Italy: the rise of ‘penal populism’ in a non-punitive country? - Part 1

Italy: the rise of ‘penal populism’ in a non-punitive country? - Part 1

Italy has long been considered a non-punitive country due to its low imprisonment rates and the leniency of some of its penal policies. But is this really the case?

In a contribution that appeared in the edited volume “The New Punitiveness: Trends, Theories, Perspectives” (Routledge, 2005) David Nelken famously referred to Italy as a ‘non-punitive society’. Nelken's considerations were grounded on his observation of the Italian juvenile system and persuasively underlined the existence of widespread leniency towards young offenders. In an attempt to explain the reasons for what could be considered an exception to global trends of ‘western punitiveness’, the British author highlighted a number of specificities embedded within the Italian criminal justice system. He notably emphasised the role played by ‘due process’ safeguards in restraining the expansion of crime-control strategies and stressed the importance of traditional welfarist values – such as social rehabilitation – in the context of penal decision-making and political discourse. While Nelken’s account did not dismiss entirely the influence of certain international trends on both the use and the public perception of criminal justice in Italy, he conceded that – at the time – the drive to punitiveness observed elsewhere (notably in Anglo-American societies) had been tempered and somehow restrained by some of the factors described above.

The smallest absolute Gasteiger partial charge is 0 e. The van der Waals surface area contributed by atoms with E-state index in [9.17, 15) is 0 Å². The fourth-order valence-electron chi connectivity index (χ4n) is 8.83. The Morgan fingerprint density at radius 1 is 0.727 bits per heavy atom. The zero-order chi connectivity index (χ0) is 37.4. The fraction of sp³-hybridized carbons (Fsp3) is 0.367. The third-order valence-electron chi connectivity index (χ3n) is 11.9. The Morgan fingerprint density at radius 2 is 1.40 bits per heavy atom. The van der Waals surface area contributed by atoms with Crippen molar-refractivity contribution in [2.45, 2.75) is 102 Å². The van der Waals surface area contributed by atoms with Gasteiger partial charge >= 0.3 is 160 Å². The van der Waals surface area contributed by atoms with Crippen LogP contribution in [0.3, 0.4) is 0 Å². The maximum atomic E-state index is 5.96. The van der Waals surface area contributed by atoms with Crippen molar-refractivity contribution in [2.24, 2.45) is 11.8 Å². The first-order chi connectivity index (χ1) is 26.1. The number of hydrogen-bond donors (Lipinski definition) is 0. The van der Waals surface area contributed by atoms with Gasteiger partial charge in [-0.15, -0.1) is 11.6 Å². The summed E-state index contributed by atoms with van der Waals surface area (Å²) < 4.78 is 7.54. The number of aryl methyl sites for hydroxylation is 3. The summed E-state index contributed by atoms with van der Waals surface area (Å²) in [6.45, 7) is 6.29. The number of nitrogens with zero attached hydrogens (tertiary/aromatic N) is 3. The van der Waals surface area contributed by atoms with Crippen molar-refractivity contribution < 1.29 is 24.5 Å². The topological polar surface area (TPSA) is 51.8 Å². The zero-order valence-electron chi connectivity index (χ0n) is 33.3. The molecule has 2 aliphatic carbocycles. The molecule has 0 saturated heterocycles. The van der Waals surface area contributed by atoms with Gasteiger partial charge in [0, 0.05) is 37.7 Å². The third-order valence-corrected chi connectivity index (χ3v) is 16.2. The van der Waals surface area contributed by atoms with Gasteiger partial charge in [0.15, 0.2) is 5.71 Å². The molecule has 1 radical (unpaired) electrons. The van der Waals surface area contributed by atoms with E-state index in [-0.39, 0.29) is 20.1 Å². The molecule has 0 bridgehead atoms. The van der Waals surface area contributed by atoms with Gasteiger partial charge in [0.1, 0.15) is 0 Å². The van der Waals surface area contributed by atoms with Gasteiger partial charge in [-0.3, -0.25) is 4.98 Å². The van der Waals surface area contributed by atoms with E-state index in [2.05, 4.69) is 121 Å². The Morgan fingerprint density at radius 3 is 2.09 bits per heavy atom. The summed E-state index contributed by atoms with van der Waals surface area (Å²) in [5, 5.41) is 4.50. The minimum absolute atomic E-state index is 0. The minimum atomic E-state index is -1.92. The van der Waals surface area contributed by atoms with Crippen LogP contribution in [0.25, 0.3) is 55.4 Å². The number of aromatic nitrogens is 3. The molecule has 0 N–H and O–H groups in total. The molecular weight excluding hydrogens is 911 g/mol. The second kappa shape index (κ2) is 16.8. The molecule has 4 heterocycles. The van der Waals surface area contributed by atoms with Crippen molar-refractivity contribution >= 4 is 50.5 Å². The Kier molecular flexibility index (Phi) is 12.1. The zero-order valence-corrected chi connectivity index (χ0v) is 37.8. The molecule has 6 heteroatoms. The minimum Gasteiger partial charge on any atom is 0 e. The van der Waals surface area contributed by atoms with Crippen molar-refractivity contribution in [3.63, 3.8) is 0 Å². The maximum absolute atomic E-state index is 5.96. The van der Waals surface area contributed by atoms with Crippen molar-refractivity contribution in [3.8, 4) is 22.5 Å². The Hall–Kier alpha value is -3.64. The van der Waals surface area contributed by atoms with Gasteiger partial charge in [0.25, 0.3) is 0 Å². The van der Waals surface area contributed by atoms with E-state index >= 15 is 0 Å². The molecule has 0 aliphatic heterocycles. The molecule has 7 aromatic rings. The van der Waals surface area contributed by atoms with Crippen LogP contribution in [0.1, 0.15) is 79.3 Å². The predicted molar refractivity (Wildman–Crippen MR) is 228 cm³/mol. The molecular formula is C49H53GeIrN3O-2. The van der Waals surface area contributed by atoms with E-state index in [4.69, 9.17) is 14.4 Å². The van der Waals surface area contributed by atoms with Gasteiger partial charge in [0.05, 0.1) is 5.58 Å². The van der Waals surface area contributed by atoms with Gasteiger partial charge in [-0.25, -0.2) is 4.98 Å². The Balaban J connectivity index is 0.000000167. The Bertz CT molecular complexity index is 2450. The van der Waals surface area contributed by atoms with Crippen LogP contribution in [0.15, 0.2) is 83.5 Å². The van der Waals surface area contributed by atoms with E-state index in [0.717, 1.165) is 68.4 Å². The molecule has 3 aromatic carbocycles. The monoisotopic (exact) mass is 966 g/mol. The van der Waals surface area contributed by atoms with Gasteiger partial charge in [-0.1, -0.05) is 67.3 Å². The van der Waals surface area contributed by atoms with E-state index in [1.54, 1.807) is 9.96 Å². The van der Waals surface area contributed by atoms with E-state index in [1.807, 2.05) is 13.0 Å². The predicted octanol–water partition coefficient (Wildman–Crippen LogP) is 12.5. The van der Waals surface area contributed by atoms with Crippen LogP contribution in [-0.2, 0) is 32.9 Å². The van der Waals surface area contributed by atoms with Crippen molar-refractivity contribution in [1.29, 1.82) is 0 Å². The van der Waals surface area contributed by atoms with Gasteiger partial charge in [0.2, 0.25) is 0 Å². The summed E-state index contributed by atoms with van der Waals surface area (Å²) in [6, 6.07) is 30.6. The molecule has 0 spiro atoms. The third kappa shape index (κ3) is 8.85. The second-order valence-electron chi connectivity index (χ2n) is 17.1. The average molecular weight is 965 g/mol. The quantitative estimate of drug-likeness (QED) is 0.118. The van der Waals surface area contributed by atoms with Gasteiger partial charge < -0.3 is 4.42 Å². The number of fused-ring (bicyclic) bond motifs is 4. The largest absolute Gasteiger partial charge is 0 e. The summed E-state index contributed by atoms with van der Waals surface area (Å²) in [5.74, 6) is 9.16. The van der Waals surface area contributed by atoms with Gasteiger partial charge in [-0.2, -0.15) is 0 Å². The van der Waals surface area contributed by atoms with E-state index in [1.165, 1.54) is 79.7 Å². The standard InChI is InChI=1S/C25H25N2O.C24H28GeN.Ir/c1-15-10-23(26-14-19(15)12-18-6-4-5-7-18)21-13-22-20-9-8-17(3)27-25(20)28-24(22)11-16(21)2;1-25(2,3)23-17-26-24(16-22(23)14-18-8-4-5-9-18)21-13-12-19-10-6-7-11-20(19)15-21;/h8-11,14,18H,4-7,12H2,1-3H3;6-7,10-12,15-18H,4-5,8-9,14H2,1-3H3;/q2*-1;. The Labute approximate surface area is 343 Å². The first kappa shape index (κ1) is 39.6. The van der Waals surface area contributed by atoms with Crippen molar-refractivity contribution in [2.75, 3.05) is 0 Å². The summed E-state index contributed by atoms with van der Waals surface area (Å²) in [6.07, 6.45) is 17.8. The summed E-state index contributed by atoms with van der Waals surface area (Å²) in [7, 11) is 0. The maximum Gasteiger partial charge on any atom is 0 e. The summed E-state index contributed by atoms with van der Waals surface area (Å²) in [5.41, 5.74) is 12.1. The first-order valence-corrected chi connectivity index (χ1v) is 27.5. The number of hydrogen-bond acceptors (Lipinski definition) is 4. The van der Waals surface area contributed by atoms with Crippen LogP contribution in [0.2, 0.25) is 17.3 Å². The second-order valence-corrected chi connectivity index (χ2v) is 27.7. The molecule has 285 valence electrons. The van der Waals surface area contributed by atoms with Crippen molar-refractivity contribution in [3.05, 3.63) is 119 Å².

A non-punitive country?

Throughout the last decade, however, the Italian criminal justice system has undergone a number of major transformations. Starting from the late 2000s, in particular, Italy has witnessed a dramatic increase in its prison population, pushing the country’s prison system to the brink of collapse. Remarkably, the growth of the prison population was not accompanied by a corresponding expansion in the capacity of national prison facilities, thereby causing severe overcrowding and the overall deterioration of prison conditions.

The steep increase in the prison population in the late 2000s could be regarded as the result of a wide array of factors including a ‘tough on crime’ approach vis-à-vis repeat offenders (with a blanket ban on their eligibility for early release), the criminalisation of soft drugs possession and a comprehensive clampdown on irregular migration. Despite these changes, the country’s imprisonment rate remained within the norm, far from the levels of the UK and US and even lower than other (and more comparable) European countries such as France or Spain. In spite of this, the more severe penal policies – carried out under the auspices of the then center-right government– triggered a spectacular rise in the prison population (with an increase of more than 28,000 inmates in less than three years).

The emergence of a new reductionist policy